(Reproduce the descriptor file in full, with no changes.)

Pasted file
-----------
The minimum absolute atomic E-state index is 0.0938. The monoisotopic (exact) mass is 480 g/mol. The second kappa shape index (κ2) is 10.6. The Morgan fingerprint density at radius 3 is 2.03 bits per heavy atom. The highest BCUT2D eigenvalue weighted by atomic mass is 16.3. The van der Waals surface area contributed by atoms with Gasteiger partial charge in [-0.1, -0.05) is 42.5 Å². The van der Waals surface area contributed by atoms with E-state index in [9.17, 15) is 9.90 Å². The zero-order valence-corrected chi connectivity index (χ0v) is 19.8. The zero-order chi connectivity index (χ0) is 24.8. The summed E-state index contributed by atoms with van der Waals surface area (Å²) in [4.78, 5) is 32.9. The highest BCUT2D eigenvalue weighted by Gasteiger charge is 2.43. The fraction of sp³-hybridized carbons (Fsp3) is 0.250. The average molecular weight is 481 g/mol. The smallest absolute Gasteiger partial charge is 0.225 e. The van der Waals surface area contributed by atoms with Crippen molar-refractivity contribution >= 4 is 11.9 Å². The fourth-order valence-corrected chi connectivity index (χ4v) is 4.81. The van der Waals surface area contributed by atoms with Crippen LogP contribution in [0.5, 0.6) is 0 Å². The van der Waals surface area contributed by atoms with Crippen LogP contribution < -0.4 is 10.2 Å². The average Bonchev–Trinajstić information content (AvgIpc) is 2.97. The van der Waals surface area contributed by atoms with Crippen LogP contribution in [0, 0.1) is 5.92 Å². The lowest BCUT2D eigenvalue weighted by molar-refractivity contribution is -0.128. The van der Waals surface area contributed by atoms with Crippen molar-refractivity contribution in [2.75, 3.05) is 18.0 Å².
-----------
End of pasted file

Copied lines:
The minimum absolute atomic E-state index is 0.0938. The monoisotopic (exact) mass is 480 g/mol. The second kappa shape index (κ2) is 10.6. The Morgan fingerprint density at radius 3 is 2.03 bits per heavy atom. The highest BCUT2D eigenvalue weighted by atomic mass is 16.3. The van der Waals surface area contributed by atoms with Gasteiger partial charge in [-0.1, -0.05) is 42.5 Å². The van der Waals surface area contributed by atoms with E-state index in [9.17, 15) is 9.90 Å². The zero-order valence-corrected chi connectivity index (χ0v) is 19.8. The zero-order chi connectivity index (χ0) is 24.8. The summed E-state index contributed by atoms with van der Waals surface area (Å²) in [4.78, 5) is 32.9. The highest BCUT2D eigenvalue weighted by Gasteiger charge is 2.43. The fraction of sp³-hybridized carbons (Fsp3) is 0.250. The average molecular weight is 481 g/mol. The smallest absolute Gasteiger partial charge is 0.225 e. The van der Waals surface area contributed by atoms with Crippen molar-refractivity contribution >= 4 is 11.9 Å². The fourth-order valence-corrected chi connectivity index (χ4v) is 4.81. The van der Waals surface area contributed by atoms with Crippen LogP contribution in [0.5, 0.6) is 0 Å². The van der Waals surface area contributed by atoms with Crippen LogP contribution < -0.4 is 10.2 Å². The average Bonchev–Trinajstić information content (AvgIpc) is 2.97. The van der Waals surface area contributed by atoms with Crippen LogP contribution in [0, 0.1) is 5.92 Å². The lowest BCUT2D eigenvalue weighted by molar-refractivity contribution is -0.128. The van der Waals surface area contributed by atoms with Crippen molar-refractivity contribution in [2.75, 3.05) is 18.0 Å².